There are many reasons that nurses look for extra income or a new job. Layoffs (I'm looking at you, COVID-19), high-stress work environments (COVID-19 once again), heavy workloads, and workplace injuries can all motivate a nurse to look for alternative opportunities outside the clinical realm.

Currently, according to the U.S. Bureau of Labor Statistics, "Registered nurses work in hospitals, physicians' offices, home healthcare services, and nursing care facilities." While nurses are vital for clinical positions, history has shown that nurses can also develop the skills needed to negotiate their way into expanded roles and even start businesses.

During the late 1800s, entrepreneurial nurses established private duty registries to match qualified nurses to patients and physicians. This practice continued into the mid-1900s when the two world wars revealed the need for critical care and specialized skills, and hospitals became the centers of healthcare and nursing education. Within a few decades, colleges and universities took over nursing education to provide nurses with the knowledge to care for more complex patients, as well as prepare them for leadership roles.

Today's registered nurses are highly trained, resourceful, and prepared to take on new challenges. If you seek a change and have the right skills, here is a peek into how a nursing degree can open new doors for you.

Patient-Facing Opportunities

Advanced Practice Nurse

  • With a Master's or Doctorate degree, you can practice in various hospital and community settings.
  • Consider becoming a Nurse Practitioner, Certified Nurse-Midwife, Clinical Nurse Specialist, or Certified Registered Nurse Anesthetist.

Travel Nurse

  • If you're flexible, love to travel, and have a couple of years of experience, a travel nurse position may suit your lifestyle.
  • Varied assignments mean that you will never get bored. However, if you don't like change, it's best to pass this one up.

Flight Nurse

  • If you thrive on challenges and adrenaline and have experience in both ICU and ER settings, flight nursing might fulfill your need for excitement.
  • You must be a critical thinker and able to work under extreme pressure and varied conditions.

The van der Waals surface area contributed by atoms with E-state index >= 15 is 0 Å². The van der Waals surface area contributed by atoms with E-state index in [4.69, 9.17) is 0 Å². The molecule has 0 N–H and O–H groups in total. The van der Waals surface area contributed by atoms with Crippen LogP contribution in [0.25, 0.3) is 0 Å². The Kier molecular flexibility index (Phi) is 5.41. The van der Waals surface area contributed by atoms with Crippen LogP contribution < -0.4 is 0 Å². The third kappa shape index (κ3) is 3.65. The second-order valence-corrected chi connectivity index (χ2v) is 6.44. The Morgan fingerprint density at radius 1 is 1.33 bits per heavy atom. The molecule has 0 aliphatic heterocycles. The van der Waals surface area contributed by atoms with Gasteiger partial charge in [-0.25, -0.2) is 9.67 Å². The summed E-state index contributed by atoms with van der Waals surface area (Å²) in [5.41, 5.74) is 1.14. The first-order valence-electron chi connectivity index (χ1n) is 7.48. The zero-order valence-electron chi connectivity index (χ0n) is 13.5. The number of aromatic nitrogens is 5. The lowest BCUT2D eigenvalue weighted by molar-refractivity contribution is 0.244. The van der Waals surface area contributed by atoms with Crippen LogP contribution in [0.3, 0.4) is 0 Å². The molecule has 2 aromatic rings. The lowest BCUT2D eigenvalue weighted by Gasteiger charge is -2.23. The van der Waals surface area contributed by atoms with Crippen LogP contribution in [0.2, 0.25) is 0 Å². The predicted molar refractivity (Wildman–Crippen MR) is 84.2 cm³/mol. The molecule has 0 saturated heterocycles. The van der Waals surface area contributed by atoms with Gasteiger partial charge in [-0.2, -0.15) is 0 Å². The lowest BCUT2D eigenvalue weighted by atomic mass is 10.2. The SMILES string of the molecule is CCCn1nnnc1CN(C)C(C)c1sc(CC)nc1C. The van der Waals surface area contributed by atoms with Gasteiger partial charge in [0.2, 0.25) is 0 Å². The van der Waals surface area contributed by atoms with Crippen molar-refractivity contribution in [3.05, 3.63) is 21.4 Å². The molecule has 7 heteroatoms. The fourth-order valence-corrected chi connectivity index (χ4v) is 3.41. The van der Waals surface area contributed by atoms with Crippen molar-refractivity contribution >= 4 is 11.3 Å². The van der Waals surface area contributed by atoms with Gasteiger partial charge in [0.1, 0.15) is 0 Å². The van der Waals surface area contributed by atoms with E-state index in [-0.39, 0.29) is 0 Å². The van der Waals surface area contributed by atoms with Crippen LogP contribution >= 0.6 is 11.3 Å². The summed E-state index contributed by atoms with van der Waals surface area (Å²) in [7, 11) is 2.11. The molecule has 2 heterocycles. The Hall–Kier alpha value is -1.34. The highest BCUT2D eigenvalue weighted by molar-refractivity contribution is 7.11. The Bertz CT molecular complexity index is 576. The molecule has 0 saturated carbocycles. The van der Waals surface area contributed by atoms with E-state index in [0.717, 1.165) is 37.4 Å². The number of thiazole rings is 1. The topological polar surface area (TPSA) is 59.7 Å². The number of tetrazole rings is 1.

Non-Patient Facing Opportunities

Nurse Manager

  • Do you and others consider yourself a good leader? Consider a management position.
  • A dual MSN/MHA program is a great option that can help you snag that job.

Nurse Educator

  • Do you have a desire to help shape the next generation of nurses? You might enjoy teaching in an educational institution or as a staff developer at your hospital.
  • You will need at least a Master's Degree and a strong clinical background.

Informatics Nurse

  • Do you love technology? Nurse informatics specialists assist the Information Technology (IT) department with designing and improving hospital-wide systems.
  • A professional certification or Master's degree is beneficial.

Work From Home

Telehealth Nursing

  • If you are a self-starter, enjoy talking with patients, have good assessment skills, and don't mind sitting at a computer all day, you may enjoy working as a Telehealth Nurse.
  • COVID-19 has created many new opportunities.

Nurse Case Manager

  • Do you enjoy patient teaching? Do you enjoy helping your patients navigate the healthcare system? Consider case management as a viable career.
  • You will design patient-centered care plans and coordinate patient care with providers and insurance companies.

Legal Nurse Consultant

  • Do you enjoy the legal process? Use your nursing knowledge to assist attorneys in understanding the contents of medical records.
  • You can start your own business or work for a law firm, insurance agency, government agency, healthcare facility, or other agency.

Work for a Private Company

Pharmaceutical or Medical Supply Companies

  • Leverage your experience to help develop new medicines or work as a sales representative.
  • Good communication skills are a must, as well as attention to detail.

Insurance Companies

  • Work as a Quality Management Nurse or Health Coach.
  • You can assist the company in collecting data, evaluating claims, and managing costs, or help patients reach their health goals.


If you aren't motivated by the options listed above, think about using your nursing skills for an entrepreneurial venture. The same skills that make you a great nurse – communication, problem-solving, organization, persistence, and autonomy – can also help you succeed in business.

Nurse Health Coach

  • If you have a strong desire to help patients live a healthier life, consider becoming a Certified Health Coach.
  • You will have the option to work in various settings, or even start a private practice.

Nurse Writer

  • Do you enjoy writing? Being a nurse writer can allow your creative juices to flow while bringing in some extra income. Some nurses even turn writing into a full-time gig.
  • You could start a blog, write for nursing and health-related websites, or even write copy for healthcare agencies.

Are you looking for a side hustle or seeking to jump headfirst into a challenging career pivot? If you have a nursing degree and the right experience, opportunities are waiting for you. Explore your options, map out a plan, and take charge of your future.